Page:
A review of Virginia Woolf by Julia Briggs

Reviewed by Bob Williams

Virginia Woolf: An Inner Life 
by Julia Briggs
Harcourt
2006, ISBN 0-15-603229-5, $16.00, 544 pages

Julia Briggs is a professor of English at Montfort University in Leicester, England. This is her fifth book of literary criticism and her second on Virginia Woolf.

Less highly colored and aggressive than Joyce, Woolf’s position as a modernist writer is less conspicuous. Her reactions to Joyce were ambivalent. His coarseness, as she perceived it, repulsed her but she was able to learn from him and apply his principals in ways more congenial to her. Briggs rightly emphasizes the importance of her story, ‘The Mark on the Wall.’ It predates any possible acquaintance with Joyce’s work and uses some of the same narrative strategies that he was working out for Ulysses. 

In this book Briggs sets up an interesting format. In each chapter she first considers a work of Woolf and then the aftermath of its publication. Although Briggs writes that the reader may ignore the aftermath sections, the reader would lose much of value were he or she to do so. As work succeeds work, details accumulate and enrich the progressive considerations. Briggs supports her sensitive account of the individual work with relevant recapitulation of the events in Woolf’s life. This differs from the customary critical account. Inner Life will not serve as a biography since the critical examination is uppermost, but the combination is one in which each element enriches the other. Briggs thus may be seen as imposing on herself restrictions as to length and content that result in a very judicious and sharply focused book.

There are lapses of focus. Briggs tells us that Leonard and Virginia decided to get a dog but then did not do so. She tells us this twice. There are a few other repetitions of this type as if each chapter were intended to be self-contained. A minor faults in so good a book.

The progression of works begins with first The Voyage Out and then with Night and Day. Neither is wholly satisfactory and less important in themselves than they are in regard to what will follow them. Jacob’s Room begins the series of books that are consistently distinctive. Of Mrs Dalloway Briggs makes the interesting observation that Mrs Dalloway and Septimus Smith may be seen as Woolfian equivalents of Leopold Bloom and Stephen Dedalus. Briggs sees Orlando as the center of the trilogy composed of To The Lighthouse and A Room of One’s Own. She describesOrlando as a large coded message. This is an approach that will make the book more readable to some although – as the most popular of Woolf’s novels – that may not be necessary. She also gives a comprehensive description of Woolf’s last book, Between the Acts. The exact condition of the text as Woolf left it may never be resolved, but by Brigg’s account, it was closer to a finished state than is usually supposed.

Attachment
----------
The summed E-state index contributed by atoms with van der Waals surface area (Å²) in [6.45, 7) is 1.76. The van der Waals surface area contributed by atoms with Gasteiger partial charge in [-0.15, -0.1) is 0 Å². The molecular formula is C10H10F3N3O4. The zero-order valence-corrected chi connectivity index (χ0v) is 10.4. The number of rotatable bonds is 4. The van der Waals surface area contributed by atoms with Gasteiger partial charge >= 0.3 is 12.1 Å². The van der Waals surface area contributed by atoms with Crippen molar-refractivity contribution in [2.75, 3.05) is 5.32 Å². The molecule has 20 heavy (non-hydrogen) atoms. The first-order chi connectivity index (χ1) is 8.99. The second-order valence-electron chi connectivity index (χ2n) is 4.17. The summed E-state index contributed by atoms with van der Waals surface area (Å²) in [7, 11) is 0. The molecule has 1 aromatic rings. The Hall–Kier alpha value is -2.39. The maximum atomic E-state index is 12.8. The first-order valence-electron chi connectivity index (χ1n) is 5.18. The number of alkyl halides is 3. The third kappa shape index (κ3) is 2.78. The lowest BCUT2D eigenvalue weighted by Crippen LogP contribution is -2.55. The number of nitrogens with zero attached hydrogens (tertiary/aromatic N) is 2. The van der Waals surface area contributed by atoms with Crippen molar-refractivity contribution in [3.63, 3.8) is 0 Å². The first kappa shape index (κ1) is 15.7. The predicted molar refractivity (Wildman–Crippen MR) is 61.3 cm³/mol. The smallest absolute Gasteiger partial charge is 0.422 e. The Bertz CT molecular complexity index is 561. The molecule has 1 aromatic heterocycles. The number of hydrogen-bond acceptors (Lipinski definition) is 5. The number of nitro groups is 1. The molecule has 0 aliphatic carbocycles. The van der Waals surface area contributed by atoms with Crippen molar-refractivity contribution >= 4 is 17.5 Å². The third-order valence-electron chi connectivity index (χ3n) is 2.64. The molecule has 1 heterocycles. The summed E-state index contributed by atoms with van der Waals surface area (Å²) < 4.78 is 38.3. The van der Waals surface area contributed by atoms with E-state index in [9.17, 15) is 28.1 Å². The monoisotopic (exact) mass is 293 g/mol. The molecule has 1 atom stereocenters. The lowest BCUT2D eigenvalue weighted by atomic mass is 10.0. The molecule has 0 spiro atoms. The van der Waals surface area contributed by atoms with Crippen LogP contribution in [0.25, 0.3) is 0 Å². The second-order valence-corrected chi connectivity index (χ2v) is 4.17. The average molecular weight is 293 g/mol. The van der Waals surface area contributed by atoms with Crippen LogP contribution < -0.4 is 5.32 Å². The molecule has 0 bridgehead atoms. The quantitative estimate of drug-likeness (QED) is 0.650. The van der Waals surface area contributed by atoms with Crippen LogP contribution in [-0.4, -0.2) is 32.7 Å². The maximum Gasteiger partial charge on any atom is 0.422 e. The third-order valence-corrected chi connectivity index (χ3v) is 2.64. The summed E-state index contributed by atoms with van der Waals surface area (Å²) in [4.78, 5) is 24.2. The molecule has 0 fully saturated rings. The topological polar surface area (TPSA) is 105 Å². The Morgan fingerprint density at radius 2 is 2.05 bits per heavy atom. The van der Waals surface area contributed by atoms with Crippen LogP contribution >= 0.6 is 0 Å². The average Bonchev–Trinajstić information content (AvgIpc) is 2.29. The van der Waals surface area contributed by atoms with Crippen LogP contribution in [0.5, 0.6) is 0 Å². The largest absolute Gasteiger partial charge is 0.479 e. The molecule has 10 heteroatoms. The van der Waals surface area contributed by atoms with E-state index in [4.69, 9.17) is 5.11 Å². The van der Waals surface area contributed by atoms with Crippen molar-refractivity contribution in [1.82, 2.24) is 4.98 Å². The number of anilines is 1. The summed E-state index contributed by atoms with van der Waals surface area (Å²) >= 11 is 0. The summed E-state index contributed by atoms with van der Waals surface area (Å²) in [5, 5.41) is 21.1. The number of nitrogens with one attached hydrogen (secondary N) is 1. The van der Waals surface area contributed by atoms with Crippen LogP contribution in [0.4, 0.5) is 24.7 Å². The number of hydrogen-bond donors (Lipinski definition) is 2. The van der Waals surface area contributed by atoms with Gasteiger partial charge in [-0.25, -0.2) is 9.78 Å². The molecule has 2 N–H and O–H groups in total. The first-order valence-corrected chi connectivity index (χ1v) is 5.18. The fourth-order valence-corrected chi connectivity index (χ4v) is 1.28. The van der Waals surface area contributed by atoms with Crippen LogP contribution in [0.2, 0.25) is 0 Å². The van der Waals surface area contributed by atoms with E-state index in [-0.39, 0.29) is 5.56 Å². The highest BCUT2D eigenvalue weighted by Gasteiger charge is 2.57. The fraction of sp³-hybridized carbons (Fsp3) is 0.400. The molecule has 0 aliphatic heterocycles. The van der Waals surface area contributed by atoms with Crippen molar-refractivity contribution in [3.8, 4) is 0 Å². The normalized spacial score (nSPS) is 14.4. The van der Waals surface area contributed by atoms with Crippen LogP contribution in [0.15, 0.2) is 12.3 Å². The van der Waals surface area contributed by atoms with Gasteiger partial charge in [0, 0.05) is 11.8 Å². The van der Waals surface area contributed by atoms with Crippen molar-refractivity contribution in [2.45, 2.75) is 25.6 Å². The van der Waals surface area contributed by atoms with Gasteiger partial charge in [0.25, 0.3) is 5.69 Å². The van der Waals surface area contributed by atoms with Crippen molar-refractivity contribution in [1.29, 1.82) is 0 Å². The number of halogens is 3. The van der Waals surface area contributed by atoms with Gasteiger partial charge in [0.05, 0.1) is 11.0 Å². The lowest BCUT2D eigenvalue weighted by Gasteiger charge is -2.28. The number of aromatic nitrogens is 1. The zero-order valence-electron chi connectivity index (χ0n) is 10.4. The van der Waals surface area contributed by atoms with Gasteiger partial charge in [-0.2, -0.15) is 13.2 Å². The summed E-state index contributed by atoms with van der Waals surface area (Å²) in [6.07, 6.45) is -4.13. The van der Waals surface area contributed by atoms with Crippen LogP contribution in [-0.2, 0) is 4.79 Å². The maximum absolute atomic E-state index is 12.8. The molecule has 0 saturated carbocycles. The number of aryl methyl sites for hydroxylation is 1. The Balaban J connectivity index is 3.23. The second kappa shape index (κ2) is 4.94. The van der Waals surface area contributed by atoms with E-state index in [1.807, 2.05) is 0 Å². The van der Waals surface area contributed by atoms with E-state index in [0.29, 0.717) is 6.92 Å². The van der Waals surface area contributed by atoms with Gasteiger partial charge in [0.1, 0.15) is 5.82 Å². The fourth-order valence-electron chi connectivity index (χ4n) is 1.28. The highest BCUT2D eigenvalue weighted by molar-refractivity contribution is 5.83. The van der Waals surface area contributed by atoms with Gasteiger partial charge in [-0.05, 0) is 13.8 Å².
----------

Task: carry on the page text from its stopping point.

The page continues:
Briggs explores the circumstances of Woolf’s suicide with considerable care and marshals all the immediate and the remote facts. Although she refers to Thomas C. Caramagno’s The Flight of the Mind, she shies away – indeed, does not mention – from his conclusion that, tragically, Woolf’s illness could now be controlled and without the “rest-cure” horrors that the medical practice of her day inflicted on her. There were, after all, other factors involved – the state of the world, the threat of invasion, the deprivations of wartime, and the destruction of much that was dear to her. Briggs rightly rejects the notion that Woolf’s mental illness had any significant role in her creative life.

This book dwells necessarily on the Bloomsbury group, a subject of so many books that saturation impairs the urgency of its interest, but she surmounts this as much as possible by an emphasis on Woolf. She has written a model of what good literary criticism should be. This is an excellent book to add to the collection of any reader who requires a useful and intriguing book on a fascinating but often elusive writer.

About the Reviewer: Bob Williams is retired and lives in a small town with his wife, dogs and a cat. He has been collecting books all his life, and has done freelance writing, mostly on classical music. His principal interests are James Joyce, Jane Austen and Homer. His writings, two books and a number of short articles on Joyce, can be accessed at: http://www.grand-teton.com/service/Persons_Places

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